Tuesday, July 26, 2011

Good tech, bad tech

Random thought for today was on tech ...

Tech is getting ever deeper involved in our lives nowadays, to the point where we'd struggle to do anything without it. My recent pet subject (cars!) shows this to the nth degree, as cars have gone from purely mechanical carburettors and pumps and pulleys and chains to computer control, sensors, motors and all sorts of weird stuff that wasn't invented 10 years ago let alone strong enough to put in a car.

And now there's things like laser spark plugs coming through development ...

Some tech's good, some tech's a waste of time. Cars used to be pretty bombproof, albeit rather temperamental and never really at 100%. Nowadays, the computers keep the noisy bits working at top efficiency but if something ickle breaks ... Problems.

Phones are another example - my latest phone does everything. You could probably hook up a keyboard and screen and use it as a full computer. I could use it as a satnav instead of the clunky iPaq I use now. But ... with its tiny screen and short battery life, I'm not sure I'd want to use it as a satnav. Plus it's not much good for its primary function (it's a PHONE!) when it's being a satnav. Oh and you need a mobile phone signal and available data on your allocation.

Had a play with tech today - and it surprisingly went ok. We have an IT system at work that is much derided (they keep adding stuff before it's ready) but its major achievement is that we can log in from any site belonging to our organisation and get the access we expect. (That's if the hamsters have been fed of course) Could have done with a bit more tech to help out though, as I was jumping between doing notes and clicking a button to make the slides go. A wireless mouse would have been handy.

People go for the shinies ... but don't really consider "Is Shiny Better ?"

Wireless seems to be the next big thing. And it does have its place. Thing is though, that "place" isn't everywhere. Why have a wireless keyboard and mouse if they're used with a desktop type PC that doesn't move ? No point, plus the wireless stuff has limits that aren't an issue with a simple wire.

Connectivity - wireless uses either Infra Red (light we can't see) or radio. Put more than one of those together and you get interference. One IR device triggers off another, one radio causes mysterious jamming. I have to occasionally hit the reset button on my network stuff to make the iTunes audio streaming work ok.

With my wireless mouse (no longer in use), it was actually more restrictive than a wire because it used a sensor with a limited view that needed to keep its IR eye on the mouse. That's tech Gone Bad.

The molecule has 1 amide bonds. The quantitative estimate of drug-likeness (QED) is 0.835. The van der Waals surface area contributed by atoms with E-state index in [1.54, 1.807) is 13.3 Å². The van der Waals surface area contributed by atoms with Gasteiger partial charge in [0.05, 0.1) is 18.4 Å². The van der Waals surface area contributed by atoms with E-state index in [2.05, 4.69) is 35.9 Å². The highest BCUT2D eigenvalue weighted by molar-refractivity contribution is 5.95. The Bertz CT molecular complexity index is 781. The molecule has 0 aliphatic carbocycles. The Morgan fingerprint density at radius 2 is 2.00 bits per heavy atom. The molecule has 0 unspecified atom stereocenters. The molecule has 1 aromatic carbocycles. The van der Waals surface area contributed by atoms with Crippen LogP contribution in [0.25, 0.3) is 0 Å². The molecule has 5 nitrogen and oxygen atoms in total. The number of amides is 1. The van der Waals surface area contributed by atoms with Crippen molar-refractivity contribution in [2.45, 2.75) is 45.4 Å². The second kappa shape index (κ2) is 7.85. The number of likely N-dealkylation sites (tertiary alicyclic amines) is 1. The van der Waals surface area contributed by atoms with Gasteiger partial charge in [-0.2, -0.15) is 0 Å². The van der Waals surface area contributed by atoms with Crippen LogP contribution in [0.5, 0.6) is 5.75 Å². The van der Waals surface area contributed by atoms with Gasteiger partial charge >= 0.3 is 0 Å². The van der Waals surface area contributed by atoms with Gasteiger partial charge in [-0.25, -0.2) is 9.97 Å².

Batteries - most wireless kit works off batteries (duh !). The trouble there is that Strange Things happen when the batteries go down. Like a mouse or keyboard that goes to sleep (usually at the worst time) or a Totalbiscuit headset that deafens him because of those Strange Things.

Some tech is good, some tech is bad.

When you're buying stuff, always ask yourself whether what you're getting is :

Actually going to be of use.
Going to be reliable
Still be in use in 6 months (I don't use my PDA as a PDA any more, just as a satnav)
Too much or just enough

Shiny is good but too shiny can blind you.

And I think you're probably guessing by now that an early start and 4.5 hours (240 miles + lunch) on the road today means my capacity for rational thought is deserting me.

Signing off. Enjoy the shinies ! But don't waste your cash on stuff that's too shiny to be actually useful.

Thursday, July 21, 2011

Hanging tough

Thought I'd put a post in t'other day but it appears to have been eaten ... (or I didn't post it !)

Been struggling lately - I'm into Day 8 of a damaged back. I had 4 days of struggling to move at all which has moderated down to just being stiff with occasional flashes of Ow.

My back is one of my long term injuries, the ones that never really healed. I originally damaged it by trying to bowl too fast for too long, before my body was really ready for the loads I was putting through it. I've never been one for overdoing the training and it's the training that conditions you for using the muscles and techniques in games. So I get injured a lot. The problem in my back hits the lower lumber area (the bit just above your bum) and the issues it causes run down into my legs.

It's one reason why my left leg likes to tense itself up, the nerves controlling the leg get caught up in the restrictions when my back gets awkward one me.

But - after flaring up on Wednesday last week, it finally started releasing on Saturday night allowing me to go back to work on Monday. Despite what you hear about civil servants, there were no sick days involved with the Friday being annual leave :-). In fact, I've not had a sick day in probably 5 years. I don't get bugs too often, plus I'd rather struggle in than mope at home. Moping for me leads to a negative circle where I just feel worse.